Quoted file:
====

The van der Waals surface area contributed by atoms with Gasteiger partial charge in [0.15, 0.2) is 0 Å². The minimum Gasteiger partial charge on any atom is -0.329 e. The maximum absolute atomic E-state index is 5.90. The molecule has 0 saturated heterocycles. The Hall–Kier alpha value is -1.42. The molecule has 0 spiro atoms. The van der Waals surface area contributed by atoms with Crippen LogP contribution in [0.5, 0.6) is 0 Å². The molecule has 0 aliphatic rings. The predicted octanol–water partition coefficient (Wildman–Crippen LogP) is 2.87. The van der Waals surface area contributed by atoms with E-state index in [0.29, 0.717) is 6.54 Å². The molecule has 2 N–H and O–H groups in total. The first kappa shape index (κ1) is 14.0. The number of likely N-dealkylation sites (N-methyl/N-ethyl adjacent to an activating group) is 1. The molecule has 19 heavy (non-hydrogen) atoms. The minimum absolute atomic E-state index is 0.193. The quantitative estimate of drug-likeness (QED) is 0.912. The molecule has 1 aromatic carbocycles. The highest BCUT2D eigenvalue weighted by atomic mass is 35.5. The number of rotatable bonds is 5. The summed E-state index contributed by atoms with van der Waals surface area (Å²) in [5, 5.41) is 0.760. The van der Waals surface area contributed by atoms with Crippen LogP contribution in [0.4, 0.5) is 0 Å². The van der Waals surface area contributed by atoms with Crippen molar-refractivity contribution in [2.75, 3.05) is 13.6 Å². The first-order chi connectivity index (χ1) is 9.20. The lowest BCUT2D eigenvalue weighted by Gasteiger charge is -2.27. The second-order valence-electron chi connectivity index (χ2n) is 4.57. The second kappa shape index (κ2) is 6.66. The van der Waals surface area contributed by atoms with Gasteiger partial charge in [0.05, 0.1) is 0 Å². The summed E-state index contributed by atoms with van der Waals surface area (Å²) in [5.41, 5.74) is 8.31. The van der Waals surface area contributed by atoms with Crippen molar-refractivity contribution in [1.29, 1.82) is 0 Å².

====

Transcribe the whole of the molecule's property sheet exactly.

The van der Waals surface area contributed by atoms with Gasteiger partial charge in [0.15, 0.2) is 0 Å². The minimum Gasteiger partial charge on any atom is -0.329 e. The maximum absolute atomic E-state index is 5.90. The molecule has 0 saturated heterocycles. The Hall–Kier alpha value is -1.42. The molecule has 0 spiro atoms. The van der Waals surface area contributed by atoms with Crippen LogP contribution in [0.5, 0.6) is 0 Å². The molecule has 0 aliphatic rings. The predicted octanol–water partition coefficient (Wildman–Crippen LogP) is 2.87. The van der Waals surface area contributed by atoms with E-state index in [0.29, 0.717) is 6.54 Å². The molecule has 2 N–H and O–H groups in total. The first kappa shape index (κ1) is 14.0. The number of likely N-dealkylation sites (N-methyl/N-ethyl adjacent to an activating group) is 1. The molecule has 19 heavy (non-hydrogen) atoms. The minimum absolute atomic E-state index is 0.193. The quantitative estimate of drug-likeness (QED) is 0.912. The molecule has 1 aromatic carbocycles. The highest BCUT2D eigenvalue weighted by atomic mass is 35.5. The number of rotatable bonds is 5. The summed E-state index contributed by atoms with van der Waals surface area (Å²) in [5, 5.41) is 0.760. The van der Waals surface area contributed by atoms with Crippen LogP contribution in [0.4, 0.5) is 0 Å². The van der Waals surface area contributed by atoms with Crippen molar-refractivity contribution in [2.75, 3.05) is 13.6 Å². The first-order chi connectivity index (χ1) is 9.20. The lowest BCUT2D eigenvalue weighted by Gasteiger charge is -2.27. The second-order valence-electron chi connectivity index (χ2n) is 4.57. The second kappa shape index (κ2) is 6.66. The van der Waals surface area contributed by atoms with Gasteiger partial charge in [0.05, 0.1) is 0 Å². The summed E-state index contributed by atoms with van der Waals surface area (Å²) in [5.41, 5.74) is 8.31. The van der Waals surface area contributed by atoms with Crippen molar-refractivity contribution in [1.29, 1.82) is 0 Å².